During last year's WWDC in June 2016, Apple noted it would be adopting some degree of differential privacy methods to ensure privacy while the company mined user data on iOS and Mac OS. In short, the technique adds noise to data that scrambles it enough to prevent it from becoming identifiable -- though the company made clear at the time that its data collection process was opt-in. Over a year later, a study claims that Apple's methods fall short of the digital privacy community's expectations for how much a user's data is kept private.
As they reveal in their study (PDF), researchers from the University of Southern California, Indiana University and China's Tsinghua University evaluated how Apple injects static into users' identifiable info, from messages to your internet history, to baffle anyone looking at the data, from the government to Apple's own staff. The metric for measuring a setup's differential privacy effectiveness is called a "privacy loss parameter" or, as a variable, "epsilon." In this case, the researchers discovered that Apple's epsilon on MacOS allowed a lot more personal data to be identifiable than digital privacy theorists are comfortable with, and iOS 10 permits even more.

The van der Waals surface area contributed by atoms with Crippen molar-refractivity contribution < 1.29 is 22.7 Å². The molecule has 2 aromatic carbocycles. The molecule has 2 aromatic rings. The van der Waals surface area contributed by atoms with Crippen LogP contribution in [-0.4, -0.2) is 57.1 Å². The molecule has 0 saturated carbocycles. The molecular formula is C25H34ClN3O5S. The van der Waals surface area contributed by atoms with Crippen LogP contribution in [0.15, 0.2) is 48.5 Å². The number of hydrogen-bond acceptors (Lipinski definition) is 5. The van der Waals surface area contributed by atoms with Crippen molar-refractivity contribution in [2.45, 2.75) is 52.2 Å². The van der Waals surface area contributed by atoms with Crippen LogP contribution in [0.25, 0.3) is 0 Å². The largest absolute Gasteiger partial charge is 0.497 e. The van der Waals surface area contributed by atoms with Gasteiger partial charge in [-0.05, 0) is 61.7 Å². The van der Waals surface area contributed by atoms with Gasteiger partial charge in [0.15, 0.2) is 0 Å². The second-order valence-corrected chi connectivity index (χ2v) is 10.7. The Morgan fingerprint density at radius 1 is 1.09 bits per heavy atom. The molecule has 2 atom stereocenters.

Apple has refuted the study's findings, especially on its alleged ability to link data to particular users. But Apple still hasn't released much information on how it specifically implements its differential privacy. As Wired points out, the most unsettling part is that Apple keeps its epsilon numbers secret, meaning it could change the amount of privacy-enabling static conceivably at any time.
We reached out to Apple for additional comment and will add when we hear back.